On the evidence of this musically engaging programme, violinist Tessa Lark has a canny ability to adjust her approach according to the stylistic dictates of whatever she’s playing. Her own Kentucky grass roots sing out from her Appalachian Fantasy, a lively essay, all sun and haystacks, played with a combination of spirit and technical brilliance. She’s ‘one hell of a fiddler’ (if I may momentarily slip into the appropriate vernacular), the 1683 ex-Gingold Strad that she plays (courtesy of the International Violin Competition of Indianapolis) perfectly focused on Judith Sherman’s fastidiously balanced recording.
The disc opens with one of three Telemann solo Fantasies programmed, a sort of ‘Bach in miniature’, beautiful pieces all three, dispatched by Lark with ease and telling musicality. Schubert’s late violin masterwork, his Fantasie in C, poses rather more in the way of interpretative challenges for both pianist and violinist but Lark, ably aided by Amy Yang, achieves a performance that combines warmth and virtuosity: when the ‘Sei mir gegrüsst’ variations arrive her tone is pure sweetness, whereas the finale witnesses keen, crunchy arpeggios that never sound ugly.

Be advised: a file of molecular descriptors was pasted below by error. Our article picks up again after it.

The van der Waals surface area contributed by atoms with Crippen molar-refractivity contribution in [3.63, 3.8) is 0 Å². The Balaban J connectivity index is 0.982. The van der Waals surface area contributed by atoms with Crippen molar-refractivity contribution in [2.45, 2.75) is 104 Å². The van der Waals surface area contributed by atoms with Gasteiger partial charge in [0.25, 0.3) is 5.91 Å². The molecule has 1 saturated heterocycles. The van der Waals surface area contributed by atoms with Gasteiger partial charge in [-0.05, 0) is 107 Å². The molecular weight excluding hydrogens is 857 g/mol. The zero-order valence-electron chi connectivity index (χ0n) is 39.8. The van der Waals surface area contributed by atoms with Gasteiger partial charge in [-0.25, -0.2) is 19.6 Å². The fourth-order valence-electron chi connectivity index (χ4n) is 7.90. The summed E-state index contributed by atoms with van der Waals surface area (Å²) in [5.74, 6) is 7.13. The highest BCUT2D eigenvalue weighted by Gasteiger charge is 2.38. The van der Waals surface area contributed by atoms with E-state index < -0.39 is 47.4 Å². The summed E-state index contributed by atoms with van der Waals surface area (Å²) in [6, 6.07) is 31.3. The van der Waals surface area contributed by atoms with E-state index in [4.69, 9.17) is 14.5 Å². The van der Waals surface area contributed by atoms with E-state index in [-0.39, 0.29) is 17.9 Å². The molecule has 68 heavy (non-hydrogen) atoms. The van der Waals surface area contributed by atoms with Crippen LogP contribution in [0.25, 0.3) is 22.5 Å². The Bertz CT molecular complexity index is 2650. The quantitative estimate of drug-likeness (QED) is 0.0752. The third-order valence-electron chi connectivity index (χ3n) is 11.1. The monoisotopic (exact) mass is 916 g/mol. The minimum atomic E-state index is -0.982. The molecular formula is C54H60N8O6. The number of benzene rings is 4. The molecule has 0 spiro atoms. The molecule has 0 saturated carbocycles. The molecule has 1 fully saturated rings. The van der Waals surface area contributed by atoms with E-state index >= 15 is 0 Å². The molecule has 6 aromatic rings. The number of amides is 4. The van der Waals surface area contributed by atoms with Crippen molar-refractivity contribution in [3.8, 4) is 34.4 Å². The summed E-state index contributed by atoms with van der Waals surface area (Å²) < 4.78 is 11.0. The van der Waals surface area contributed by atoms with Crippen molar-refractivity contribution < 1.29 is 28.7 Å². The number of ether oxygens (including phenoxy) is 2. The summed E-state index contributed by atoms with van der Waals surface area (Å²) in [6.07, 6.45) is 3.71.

In Kreisler’s nine-minute Viennese Rhapsodic Fantasietta – a lovely piece that ought to be heard more often – Lark avoids the temptation to pile on the schmaltz and instead adopts a ‘less is more’ policy that stresses the work’s aching melancholy, at least initially. The programme ends with Ravel’s Tzigane, a good performance, though here Lark indulges the sort of overkill that she had so carefully avoided in the Kreisler, applying one or two exaggerated portamentos that sound too studied and therefore out of place. Devices such as this need to come across as played on the spur of the moment (and ‘the moment’ will always benefit); if they don’t, the effect is oddly affected, as it is here. In other respects, Lark and Yang acquit themselves royally and the sound is, as I say, superb. Recommended.